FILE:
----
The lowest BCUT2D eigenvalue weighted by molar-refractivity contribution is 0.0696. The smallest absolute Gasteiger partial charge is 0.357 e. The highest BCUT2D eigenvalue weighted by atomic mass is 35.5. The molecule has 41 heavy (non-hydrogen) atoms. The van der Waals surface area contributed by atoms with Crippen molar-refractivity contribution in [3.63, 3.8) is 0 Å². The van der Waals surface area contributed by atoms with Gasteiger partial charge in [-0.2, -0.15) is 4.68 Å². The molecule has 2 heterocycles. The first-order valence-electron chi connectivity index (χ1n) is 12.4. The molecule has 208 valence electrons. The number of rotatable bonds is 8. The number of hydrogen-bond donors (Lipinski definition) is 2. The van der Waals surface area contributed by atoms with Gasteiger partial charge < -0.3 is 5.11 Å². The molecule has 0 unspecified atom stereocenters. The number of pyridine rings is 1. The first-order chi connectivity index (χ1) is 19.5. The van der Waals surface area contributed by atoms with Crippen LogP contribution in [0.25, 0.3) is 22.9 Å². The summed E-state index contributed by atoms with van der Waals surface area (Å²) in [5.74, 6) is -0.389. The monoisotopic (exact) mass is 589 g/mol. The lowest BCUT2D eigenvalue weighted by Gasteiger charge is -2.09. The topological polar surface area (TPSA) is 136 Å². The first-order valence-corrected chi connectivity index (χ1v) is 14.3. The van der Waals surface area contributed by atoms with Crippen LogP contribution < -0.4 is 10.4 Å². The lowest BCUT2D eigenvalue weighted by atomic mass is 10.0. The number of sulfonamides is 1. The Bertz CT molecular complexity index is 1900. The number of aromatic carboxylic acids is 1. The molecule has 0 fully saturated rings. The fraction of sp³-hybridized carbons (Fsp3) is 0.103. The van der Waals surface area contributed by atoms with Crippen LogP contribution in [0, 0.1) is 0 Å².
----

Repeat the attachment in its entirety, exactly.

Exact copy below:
The lowest BCUT2D eigenvalue weighted by molar-refractivity contribution is 0.0696. The smallest absolute Gasteiger partial charge is 0.357 e. The highest BCUT2D eigenvalue weighted by atomic mass is 35.5. The molecule has 41 heavy (non-hydrogen) atoms. The van der Waals surface area contributed by atoms with Crippen molar-refractivity contribution in [3.63, 3.8) is 0 Å². The van der Waals surface area contributed by atoms with Gasteiger partial charge in [-0.2, -0.15) is 4.68 Å². The molecule has 2 heterocycles. The first-order valence-electron chi connectivity index (χ1n) is 12.4. The molecule has 208 valence electrons. The number of rotatable bonds is 8. The number of hydrogen-bond donors (Lipinski definition) is 2. The van der Waals surface area contributed by atoms with Gasteiger partial charge < -0.3 is 5.11 Å². The molecule has 0 unspecified atom stereocenters. The number of pyridine rings is 1. The first-order chi connectivity index (χ1) is 19.5. The van der Waals surface area contributed by atoms with Crippen LogP contribution in [0.25, 0.3) is 22.9 Å². The summed E-state index contributed by atoms with van der Waals surface area (Å²) in [5.74, 6) is -0.389. The monoisotopic (exact) mass is 589 g/mol. The lowest BCUT2D eigenvalue weighted by Gasteiger charge is -2.09. The topological polar surface area (TPSA) is 136 Å². The first-order valence-corrected chi connectivity index (χ1v) is 14.3. The van der Waals surface area contributed by atoms with Crippen LogP contribution < -0.4 is 10.4 Å². The lowest BCUT2D eigenvalue weighted by atomic mass is 10.0. The number of sulfonamides is 1. The Bertz CT molecular complexity index is 1900. The number of aromatic carboxylic acids is 1. The molecule has 0 fully saturated rings. The fraction of sp³-hybridized carbons (Fsp3) is 0.103. The van der Waals surface area contributed by atoms with Crippen LogP contribution in [0, 0.1) is 0 Å².